Politics As Usual

During election years in the United States (or other democratic societies), there are things to be thankful for and others to be grieved about. Living in a country where you are able to choose your leaders is a great privilege. It does give people a voice.

However, the process can be exceedingly painful. What candidates do to each other leading up to the election is sometimes nothing short of character assassination. It appears that nothing is sacred. Often a candidate’s campaign staff hunts for something juicy on the opposing candidate and offers the morsel up to the media. It is patently obvious that such a search has taken place when supposed indiscretions reach all the way back to childhood or high school.

The candidate cannot get away from his history, but he also has to be extremely careful about every word he says. So many comments have been taken out of context that “damage control” is a common term used after a candidate has made a speech.

120px-Obama_W&J_College_4-15-2008Many times a candidate’s approval rating has nothing to do with him, but everything to do with the political party he is associated with. The political party itself has a reputation. In the United States, the Republicans are known as conservatives and the Democrats are known as liberals. Mike Huckabee recently said, “when a Republican changes his mind, he’s a flip flopper; when a Democrat does it, he’s evolving, and showing courage.”

Johnny Carson was the host for the Tonight show for thirty years. Many politicians came and went during his tenure. Johnny Carson did not want to be identified with a political party. He must have been fairly successful at that attempt. A television special on his life indicated that no one could really tell whether Johnny was a Democrat or a Republican because he poked fun at both of the parties and its members equally. Johnny Carson said, “unlike communism, democracy does not mean just having one ineffective political party; it means having two ineffective political parties.”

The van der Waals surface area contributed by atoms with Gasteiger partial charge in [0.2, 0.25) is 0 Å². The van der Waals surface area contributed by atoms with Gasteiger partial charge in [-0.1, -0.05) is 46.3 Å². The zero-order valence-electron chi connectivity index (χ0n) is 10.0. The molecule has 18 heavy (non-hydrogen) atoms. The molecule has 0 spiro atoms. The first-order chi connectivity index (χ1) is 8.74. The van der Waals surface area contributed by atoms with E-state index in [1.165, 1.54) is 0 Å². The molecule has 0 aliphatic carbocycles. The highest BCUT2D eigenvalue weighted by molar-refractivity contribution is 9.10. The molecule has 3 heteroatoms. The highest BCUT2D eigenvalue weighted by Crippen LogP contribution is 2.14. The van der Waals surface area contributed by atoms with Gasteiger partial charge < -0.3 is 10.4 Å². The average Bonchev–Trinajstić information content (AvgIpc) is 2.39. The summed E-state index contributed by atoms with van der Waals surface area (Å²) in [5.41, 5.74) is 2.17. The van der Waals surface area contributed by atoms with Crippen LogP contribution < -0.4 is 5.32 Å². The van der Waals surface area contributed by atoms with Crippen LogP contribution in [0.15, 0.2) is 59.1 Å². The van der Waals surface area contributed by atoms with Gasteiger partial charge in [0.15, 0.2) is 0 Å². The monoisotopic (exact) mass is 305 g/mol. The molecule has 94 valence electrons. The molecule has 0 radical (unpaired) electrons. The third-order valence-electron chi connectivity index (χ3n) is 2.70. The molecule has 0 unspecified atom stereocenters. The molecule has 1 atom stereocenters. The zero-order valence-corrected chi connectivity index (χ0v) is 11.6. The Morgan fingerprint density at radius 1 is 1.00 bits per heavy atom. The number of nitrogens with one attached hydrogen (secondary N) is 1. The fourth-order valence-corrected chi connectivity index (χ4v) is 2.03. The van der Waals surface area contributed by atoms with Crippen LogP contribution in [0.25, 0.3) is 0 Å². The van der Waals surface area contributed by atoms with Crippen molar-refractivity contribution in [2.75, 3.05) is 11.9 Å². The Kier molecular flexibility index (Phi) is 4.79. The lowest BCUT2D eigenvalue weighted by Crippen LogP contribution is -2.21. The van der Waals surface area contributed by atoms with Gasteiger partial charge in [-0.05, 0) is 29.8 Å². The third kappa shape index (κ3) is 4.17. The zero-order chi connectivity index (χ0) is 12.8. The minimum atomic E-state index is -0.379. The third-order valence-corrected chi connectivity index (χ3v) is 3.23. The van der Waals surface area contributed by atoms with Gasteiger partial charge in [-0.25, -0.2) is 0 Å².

It all comes down to a matter of trust. Seldom can we imagine that a politician is really doing something just because it is the right thing to do. The nature of politics is that people question the motive of the politician. Many times the words they say and the actions they take are so that they can get elected or reelected – politics as usual.

God, on the other hand, is totally trustworthy. He is in control. He says what He means, means what He says and does what He says He will do. Examine His background and His reputation stands true. Love is His motivation behind all His actions.

In fact, even though when I vote, I often am just choosing the lessor of two evils, I don’t really have to worry about the damage that politicians do to each other and ultimately to their constituents. The best choice we can make is to elect to trust God, serve Him and pray for those He allows to be in authority for a short time. Ultimately, God is in charge and He will make all things right.

I urge that entreaties and prayers, petitions and thanksgivings, be made on behalf of all men, for kings and all who are in authority, so that we may lead a tranquil and quiet life in all godliness and dignity (1 Timothy 2:1-2 NAS).

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